Progression of Renal Failure u2013 The Role of Hypertension - ANNALS

Emi Souza | Download | HTML Embed
  • Feb 7, 2005
  • Views: 50
  • Page(s): 8
  • Size: 52.42 kB
  • Report

Share

Transcript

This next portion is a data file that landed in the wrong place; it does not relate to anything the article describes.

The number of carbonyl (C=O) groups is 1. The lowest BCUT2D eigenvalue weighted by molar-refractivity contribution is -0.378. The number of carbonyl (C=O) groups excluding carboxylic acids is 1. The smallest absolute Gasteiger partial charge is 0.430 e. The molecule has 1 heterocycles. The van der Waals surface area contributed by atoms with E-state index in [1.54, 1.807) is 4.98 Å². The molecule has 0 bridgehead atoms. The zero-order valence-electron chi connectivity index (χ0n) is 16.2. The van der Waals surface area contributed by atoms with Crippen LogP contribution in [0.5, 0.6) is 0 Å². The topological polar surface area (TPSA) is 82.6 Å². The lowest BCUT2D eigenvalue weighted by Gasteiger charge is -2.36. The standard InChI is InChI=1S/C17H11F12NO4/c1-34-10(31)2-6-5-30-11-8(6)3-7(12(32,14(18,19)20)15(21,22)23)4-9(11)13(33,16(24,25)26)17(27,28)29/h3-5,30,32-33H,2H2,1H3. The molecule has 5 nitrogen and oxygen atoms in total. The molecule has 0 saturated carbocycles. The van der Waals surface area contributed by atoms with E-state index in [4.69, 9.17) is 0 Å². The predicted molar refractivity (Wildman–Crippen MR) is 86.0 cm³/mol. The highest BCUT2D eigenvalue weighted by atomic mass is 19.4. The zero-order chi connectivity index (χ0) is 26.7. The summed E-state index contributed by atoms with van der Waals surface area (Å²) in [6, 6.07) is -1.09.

1 8 Progression of Renal FailureJA Whitworth Review Article Progression of Renal Failure The Role of Hypertension JA Whitworth,1DSc, MD, PhD (Melb) Abstract High blood pressure plays a key role in the progression of renal failure. Hypertension is a common presentation of kidney disease and an almost invariable accompaniment of renal failure. Hypertension is also a major contributor to cardiovascular disease, the major cause of morbidity and mortality in renal failure. Hypertension is both cause and consequence of renal failure, but the precise nature and prevalence of hypertensive nephrosclerosis as a cause of renal failure remains controversial. There is strong evidence that hypertension accelerates the progression of experimental renal disease and that control of blood pressure is effective in preventing this progression. Hypertension, both accelerated and benign (a misnomer), has long been recognised as a poor prognostic feature in human renal disease and more recently in renal allograft survival. Blood pressure control is very effective in retarding renal disease progression. There are compelling indications for angiotensin-converting enzyme inhibitors in both non-diabetic and type 1 diabetic nephropathies, and for angiotensin receptor blockers in type 2 diabetic nephro- pathy. Most patients will require combination drug therapy to control blood pressure and reduce both progression of renal failure and the associated cardiovascular morbidity and mortality. Ann Acad Med Singapore 2005;34:8-15 Key words: Angiotensin receptor blockers, Converting enzyme inhibition, High blood pressure, Proteinuria, Renal protection Introduction disease, (4) hypertension in the progression of experimental Hypertension, or perhaps more accurately high blood renal disease, (5) hypertension in the progression of human pressure, plays a pivotal role in the progression of renal renal failure and renal disease and (6) the options for failure. The dichotomy of hypertension and treatment. normotension fails to recognise that the risks of adverse cardiovascular and renal events are directly related to 1. Prevalence of Hypertension in Renal Disease increasing levels of blood pressure, even within the Richard Bright was the first to recognise the association normotensive range and that blood pressure lowering between hypertension and renal disease. He noted, The may benefit high-risk patients (particularly those with renal hypertrophy of the heart seems in some degree to have kept disease) who are not hypertensive by conventional pace with the advance of the disease in the kidneys.3 This definition.1 Increasingly the very terms hypertension, was initially documented by Volhard and Fahr.4 hyperglycaemia and hypercholesterolaemia will probably Hypertension is a common presentation of kidney disease disappear, as the focus moves from treating a theoretically and mandates careful urine examination, including decided cut-off point towards managing continuous microscopy. Virtually all forms of renal disease can cause distributions of risk .2 hypertension, particularly in the presence of renal With that caveat, this article will consider (1) the impairment, although hypertension is more frequent in prevalence of hypertension in renal disease and renal vasculitis and glomerulonephritis than in interstitial failure, (2) the role of hypertension as a determinant of disease.5,6 Primary renal disease leads to some 3% to 4% of cardiovascular morbidity and mortality in renal failure, (3) hypertension in population studies and renovascular disease hypertension as both cause and consequence of renal to around 1%. Hypertension is the rule in patients with end- 1 John Curtin School of Medical Research Australian National University, Australia Address for Reprints: Dr Judith A Whitworth, John Curtin School of Medical Research, Australian National University, Canberra ACT 0200, Australia. Email: [email protected] Annals Academy of Medicine